Here is what is going to happen when I buy UEFI computer.
Or try and buy a computer without Windows 8 to start with.
Or what will work for the technically able of us:
Buy a server system which is offered for sale without an OS and stuff it full of RAM.
Disable secure boot and install Linux or *BSD of choice
Run virtual machines in it.
Re: Reboot culture
Ha ha, this morning I had to reboot after plugging my mouse into a different USB socket. On Windows 7. I kid you not.
I've seen that on Windows 7 as well.
It's right up there with the NT4 (or was it Win98?) message:
Keyboard not found. Hit any key continue
XI (11) is after X (10). After 12 years should they be doing a new major version rather than iteration?
At an OS X Terminal command prompt, try
say os x
say OS X
The first says "Oh Ess Ecks", the second "Oh Ess Ten".
Re: Here (in the UK)
I heard rumours of exactly this happening in the UK about 30 years ago.
I have no idea whether it was illegal then, nor what the current position is under UK law.
Re: The sheer arrogance is baffling...
Here's a really funny one: Liechtenstein? Monaco? Can't target those, check out the List of regional info for Winphone development.
It gets worse when you look at the payouts minus sales tax. See Tax details for paid apps
Looking at the EU countries there, the lucky developer sees the VAT applicable for each country subtracted from the payout.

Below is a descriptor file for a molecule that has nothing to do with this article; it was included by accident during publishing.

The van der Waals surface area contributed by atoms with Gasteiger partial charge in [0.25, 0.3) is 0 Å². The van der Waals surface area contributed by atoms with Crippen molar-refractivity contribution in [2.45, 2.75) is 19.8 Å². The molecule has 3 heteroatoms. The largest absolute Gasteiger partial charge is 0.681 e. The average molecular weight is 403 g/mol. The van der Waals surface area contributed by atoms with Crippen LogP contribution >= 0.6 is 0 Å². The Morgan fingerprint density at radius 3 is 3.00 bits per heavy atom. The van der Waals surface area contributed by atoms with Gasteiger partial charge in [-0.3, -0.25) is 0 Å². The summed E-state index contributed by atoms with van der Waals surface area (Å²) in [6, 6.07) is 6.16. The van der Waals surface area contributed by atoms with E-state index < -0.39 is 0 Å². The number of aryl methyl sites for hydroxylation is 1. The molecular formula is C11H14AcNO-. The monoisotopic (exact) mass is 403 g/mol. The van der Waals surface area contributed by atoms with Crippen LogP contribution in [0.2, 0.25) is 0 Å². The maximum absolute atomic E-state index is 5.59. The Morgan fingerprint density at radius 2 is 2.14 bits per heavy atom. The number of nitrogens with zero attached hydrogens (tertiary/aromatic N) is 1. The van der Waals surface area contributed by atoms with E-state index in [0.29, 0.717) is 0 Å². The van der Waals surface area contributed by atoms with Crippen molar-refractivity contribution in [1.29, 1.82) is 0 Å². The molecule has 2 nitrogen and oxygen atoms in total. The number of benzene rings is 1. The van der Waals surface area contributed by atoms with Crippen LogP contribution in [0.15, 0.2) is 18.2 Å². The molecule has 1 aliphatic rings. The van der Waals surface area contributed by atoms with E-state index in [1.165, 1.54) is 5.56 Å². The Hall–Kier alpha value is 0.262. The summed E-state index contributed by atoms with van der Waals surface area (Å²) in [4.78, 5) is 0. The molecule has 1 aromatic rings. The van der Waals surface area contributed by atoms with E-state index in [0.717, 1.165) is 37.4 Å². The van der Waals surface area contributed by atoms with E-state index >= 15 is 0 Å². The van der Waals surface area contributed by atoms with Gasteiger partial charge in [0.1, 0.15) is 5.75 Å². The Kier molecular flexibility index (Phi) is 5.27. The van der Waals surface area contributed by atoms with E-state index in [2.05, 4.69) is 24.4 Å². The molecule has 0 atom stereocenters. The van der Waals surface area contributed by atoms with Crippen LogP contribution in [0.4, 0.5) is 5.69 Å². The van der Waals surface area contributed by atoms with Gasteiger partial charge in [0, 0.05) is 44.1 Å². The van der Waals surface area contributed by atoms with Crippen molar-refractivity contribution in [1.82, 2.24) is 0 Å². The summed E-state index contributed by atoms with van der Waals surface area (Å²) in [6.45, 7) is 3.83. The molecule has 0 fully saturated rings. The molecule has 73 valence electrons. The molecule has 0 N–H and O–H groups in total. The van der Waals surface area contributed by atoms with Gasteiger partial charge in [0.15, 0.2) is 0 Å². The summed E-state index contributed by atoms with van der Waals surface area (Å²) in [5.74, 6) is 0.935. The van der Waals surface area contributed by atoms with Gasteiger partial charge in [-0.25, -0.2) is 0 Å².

Re: Liquidation Sale - big fail
someone seems to have forgotten what a real liquidation sale should be like
At one proper liquidation sale where the shop was closing for good, it was a matter of "no reasonable offer refused", I chucked in an offer I thought reasonable for a washing machine and it was accepted.
CICS vs C.I.C.S.?
"A bit of IBM trivia here: In Canada CICS is pronounced "kicks" whereas the rest of the world pronounces it C.I.C.S."
It's been a long time since I used the product, but my memory of its pronunciation in the UK was "kicks".
Re: Nothing to see here...
"Don't put "Fragile" or any other such thing on a box EVER!!!"
One of my student holiday jobs involved collecting goods from an early morning train.
Anything marked Fragile was thrown rather than carried off the train.
Re: cost-effective buy
"f you are really lucky boot into the recovery disc creator image and spend an hour or so in there before you get to the desktop)"
You missed the bit where you don't have any spare writeable media, the salesdroid didn't tell you need any, and the shops have closed until tomorrow.